CGI redirection: let us discuss it further

Discussion in 'Python' started by Sullivan WxPyQtKinter, Mar 27, 2006.

  1. I am now programming python scripts for CGI environment. The
    redirection has been discussed in this forum for over one hundred
    times. I have seen most of them, but still have some questions:

    1. Are there any method (in python of course) to redirect to a web page
    without causing a "Back" button trap(ie, when user click the back
    button on their web browser, they are redirect to their current page,
    while their hope is probably to go back to the last page they have
    seen, rather than the redirection page with a "Location: url" head and
    blank content.)?

    2. Are there any method to use relative path, rather than full absolute
    URI path in "Location: url"? It is very essential for later transplant
    work, e.g.,transplant a folder of cgi scripts from one web server to
    another, with different URL.

    Thank you.
     
    Sullivan WxPyQtKinter, Mar 27, 2006
    #1
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  2. Sullivan WxPyQtKinter enlightened us with:
    I don't know if this is possible using CGI. I use CherryPy, and it has
    an InternalRedirect method. Same is true for mod_python and Apache.

    Sybren
     
    Sybren Stuvel, Mar 27, 2006
    #2
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  3. I suspect the desired function may be browser specific, since it
    sounds like one would need to "pop" a history record to remove the
    "redirect" page from the list...
    --
     
    Dennis Lee Bieber, Mar 27, 2006
    #3
  4. Sullivan WxPyQtKinter

    I V Guest

    I guess this may vary from browser to browser, but on Mozilla at least,
    if your CGI script returns one of the 300 status codes, then the
    redirect page doesn't get added to the browser history, and so the back
    button works as expected.
    You don't have to use absolute URLs in a Location: header returned by a
    CGI script. The web server will handle relative URLs for you. See the
    CGI spec:

    http://hoohoo.ncsa.uiuc.edu/cgi/out.html
     
    I V, Mar 27, 2006
    #4
  5. Dennis Lee Bieber enlightened us with:
    That's only if you think from the browser's point of view. An internal
    redirect goes unnoticed by the browser, hence there is no need for
    such history manipulation. With an internal redirect there is no
    "redirect page" at all, since the new URL is fetched from within the
    server, and sent to the browser as the response to the requested URL.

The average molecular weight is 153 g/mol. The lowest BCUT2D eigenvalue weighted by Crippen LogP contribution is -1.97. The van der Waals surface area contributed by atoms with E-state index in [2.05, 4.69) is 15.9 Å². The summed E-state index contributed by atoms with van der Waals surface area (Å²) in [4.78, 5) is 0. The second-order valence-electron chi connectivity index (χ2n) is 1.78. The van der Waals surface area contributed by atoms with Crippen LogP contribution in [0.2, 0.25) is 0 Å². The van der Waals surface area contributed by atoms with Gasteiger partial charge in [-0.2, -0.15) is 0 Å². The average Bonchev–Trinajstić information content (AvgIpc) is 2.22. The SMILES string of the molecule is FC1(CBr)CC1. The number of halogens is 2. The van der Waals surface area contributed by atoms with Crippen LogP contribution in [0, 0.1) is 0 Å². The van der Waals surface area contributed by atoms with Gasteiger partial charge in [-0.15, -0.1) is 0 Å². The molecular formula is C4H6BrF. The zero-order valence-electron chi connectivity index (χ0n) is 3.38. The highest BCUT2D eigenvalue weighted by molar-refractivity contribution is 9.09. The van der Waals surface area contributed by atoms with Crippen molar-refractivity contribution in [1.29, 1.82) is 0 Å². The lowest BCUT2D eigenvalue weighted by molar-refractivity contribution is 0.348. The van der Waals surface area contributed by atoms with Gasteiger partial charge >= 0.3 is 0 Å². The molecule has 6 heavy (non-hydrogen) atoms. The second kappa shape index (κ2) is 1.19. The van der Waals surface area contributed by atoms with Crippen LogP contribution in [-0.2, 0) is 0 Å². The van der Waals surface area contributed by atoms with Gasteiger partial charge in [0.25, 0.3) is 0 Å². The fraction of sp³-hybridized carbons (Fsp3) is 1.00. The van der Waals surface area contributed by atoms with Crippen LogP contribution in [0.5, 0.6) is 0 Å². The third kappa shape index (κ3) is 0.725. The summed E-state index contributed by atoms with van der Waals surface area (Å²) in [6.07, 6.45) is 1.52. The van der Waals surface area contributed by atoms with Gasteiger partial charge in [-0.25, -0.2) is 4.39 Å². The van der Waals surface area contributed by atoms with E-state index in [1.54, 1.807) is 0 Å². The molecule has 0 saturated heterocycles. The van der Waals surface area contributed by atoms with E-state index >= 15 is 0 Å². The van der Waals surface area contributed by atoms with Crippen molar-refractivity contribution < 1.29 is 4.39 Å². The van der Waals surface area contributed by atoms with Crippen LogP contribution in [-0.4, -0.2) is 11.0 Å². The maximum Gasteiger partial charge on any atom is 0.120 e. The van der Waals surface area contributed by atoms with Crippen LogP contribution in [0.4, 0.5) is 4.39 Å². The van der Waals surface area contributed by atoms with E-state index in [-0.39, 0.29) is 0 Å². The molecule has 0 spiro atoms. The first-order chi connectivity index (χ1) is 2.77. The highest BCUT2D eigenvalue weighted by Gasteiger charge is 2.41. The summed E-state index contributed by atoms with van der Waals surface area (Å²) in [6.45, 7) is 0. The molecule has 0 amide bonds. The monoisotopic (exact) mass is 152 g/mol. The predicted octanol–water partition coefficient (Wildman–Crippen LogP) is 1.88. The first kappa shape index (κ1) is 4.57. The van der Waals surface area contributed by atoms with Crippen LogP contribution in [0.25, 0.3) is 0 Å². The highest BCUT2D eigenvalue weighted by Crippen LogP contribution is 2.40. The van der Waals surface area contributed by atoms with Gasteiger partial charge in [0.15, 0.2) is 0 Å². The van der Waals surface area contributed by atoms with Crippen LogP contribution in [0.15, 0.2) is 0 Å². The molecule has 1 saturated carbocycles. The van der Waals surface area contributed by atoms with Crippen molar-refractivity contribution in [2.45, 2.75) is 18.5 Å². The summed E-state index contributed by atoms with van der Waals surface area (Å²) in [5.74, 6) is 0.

Sybren
     
    Sybren Stuvel, Mar 28, 2006
    #5
  6. Sullivan WxPyQtKinter

    and-google Guest

    What's wrong with the redirection page?

    If there's really a necessary reason for not using an HTTP redirect
    (for example, needing to set a cookie, which doesn't work cross-browser
    Just read the name of the server (os.environ['SERVER_NAME']) to work
    out what absolute URL to redirect to, whist still being portable.

    Here's some code I dug up that should also cope with non-default ports
    and SSL, if that's of any use:

    ssl= os.environ.get('HTTPS', 'off') not in ('', 'off', 'false', 'no')
    scheme= ['http', 'https'][ssl]
    port= ['80', '443'][ssl]
    host= os.environ.get('SERVER_NAME', 'localhost')
    url= '%s://%s:%s' % (scheme, host, os.environ.get('SERVER_PORT',
    port))
    if url.endswith(':'+port):
    server= server[:-(len(port)+1)]
    url+= path

    (You *can* pass relative URLs back to the web server in a Location:
    header, but this should do an internal redirect inside the server,
    which may not be what you want.)
     
    and-google, Mar 28, 2006
    #6

  7. Sorry I do not quite understand what is the difference between an
    internal redirection and an external one?
     
    Sullivan WxPyQtKinter, Mar 28, 2006
    #7
  8. enlightened us with:
    That's a very ugly hack. For starters, it requires much more traffic
    than an internal redirect. Second, the URL changes, which might not be
    wanted. Third, it requires JavaScript for something that can be done
    without it.

    Sybren
     
    Sybren Stuvel, Mar 28, 2006
    #8
  9. Sullivan WxPyQtKinter enlightened us with:
    External:
    - Browser requests URL A
    - Server responds "Go to URL B"
    - Browser requests URL B
    - Server responds with contents of B
    - Browser displays B

    Internal:
    - Browser requests URL A
    - Server responds with contents of B
    - Browser displays B

    Sybren
     
    Sybren Stuvel, Mar 28, 2006
    #9
  10. Well, in that case, the internal direction is just what I need. Thank
    you so much for help.
     
    Sullivan WxPyQtKinter, Mar 29, 2006
    #10
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